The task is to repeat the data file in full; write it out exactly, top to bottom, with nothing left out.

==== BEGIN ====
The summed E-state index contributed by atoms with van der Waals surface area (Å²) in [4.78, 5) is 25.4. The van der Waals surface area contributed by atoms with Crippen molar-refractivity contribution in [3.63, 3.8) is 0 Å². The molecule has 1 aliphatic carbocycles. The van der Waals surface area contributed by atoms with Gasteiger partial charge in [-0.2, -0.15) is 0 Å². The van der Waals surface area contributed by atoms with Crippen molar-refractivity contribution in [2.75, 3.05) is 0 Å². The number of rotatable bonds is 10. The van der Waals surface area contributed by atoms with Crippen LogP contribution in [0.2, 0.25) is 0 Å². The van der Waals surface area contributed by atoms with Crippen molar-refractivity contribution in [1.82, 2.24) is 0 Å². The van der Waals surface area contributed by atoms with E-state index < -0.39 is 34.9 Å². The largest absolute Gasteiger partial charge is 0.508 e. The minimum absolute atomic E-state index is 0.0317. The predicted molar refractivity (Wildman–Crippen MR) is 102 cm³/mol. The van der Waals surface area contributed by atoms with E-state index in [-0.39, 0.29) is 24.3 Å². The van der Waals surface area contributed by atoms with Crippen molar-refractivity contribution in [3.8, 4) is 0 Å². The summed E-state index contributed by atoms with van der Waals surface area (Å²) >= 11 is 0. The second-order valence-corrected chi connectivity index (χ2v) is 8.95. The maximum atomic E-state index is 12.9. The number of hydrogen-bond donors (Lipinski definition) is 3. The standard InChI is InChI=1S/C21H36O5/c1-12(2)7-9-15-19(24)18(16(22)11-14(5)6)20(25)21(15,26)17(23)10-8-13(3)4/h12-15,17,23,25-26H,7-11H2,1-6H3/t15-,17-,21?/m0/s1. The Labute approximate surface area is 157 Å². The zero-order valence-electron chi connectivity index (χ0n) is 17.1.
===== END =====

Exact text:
The summed E-state index contributed by atoms with van der Waals surface area (Å²) in [4.78, 5) is 25.4. The van der Waals surface area contributed by atoms with Crippen molar-refractivity contribution in [3.63, 3.8) is 0 Å². The molecule has 1 aliphatic carbocycles. The van der Waals surface area contributed by atoms with Gasteiger partial charge in [-0.2, -0.15) is 0 Å². The van der Waals surface area contributed by atoms with Crippen molar-refractivity contribution in [2.75, 3.05) is 0 Å². The number of rotatable bonds is 10. The van der Waals surface area contributed by atoms with Crippen LogP contribution in [0.2, 0.25) is 0 Å². The van der Waals surface area contributed by atoms with Crippen molar-refractivity contribution in [1.82, 2.24) is 0 Å². The van der Waals surface area contributed by atoms with E-state index < -0.39 is 34.9 Å². The largest absolute Gasteiger partial charge is 0.508 e. The minimum absolute atomic E-state index is 0.0317. The predicted molar refractivity (Wildman–Crippen MR) is 102 cm³/mol. The van der Waals surface area contributed by atoms with E-state index in [-0.39, 0.29) is 24.3 Å². The van der Waals surface area contributed by atoms with Crippen molar-refractivity contribution in [3.8, 4) is 0 Å². The summed E-state index contributed by atoms with van der Waals surface area (Å²) >= 11 is 0. The second-order valence-corrected chi connectivity index (χ2v) is 8.95. The maximum atomic E-state index is 12.9. The number of hydrogen-bond donors (Lipinski definition) is 3. The standard InChI is InChI=1S/C21H36O5/c1-12(2)7-9-15-19(24)18(16(22)11-14(5)6)20(25)21(15,26)17(23)10-8-13(3)4/h12-15,17,23,25-26H,7-11H2,1-6H3/t15-,17-,21?/m0/s1. The Labute approximate surface area is 157 Å². The zero-order valence-electron chi connectivity index (χ0n) is 17.1.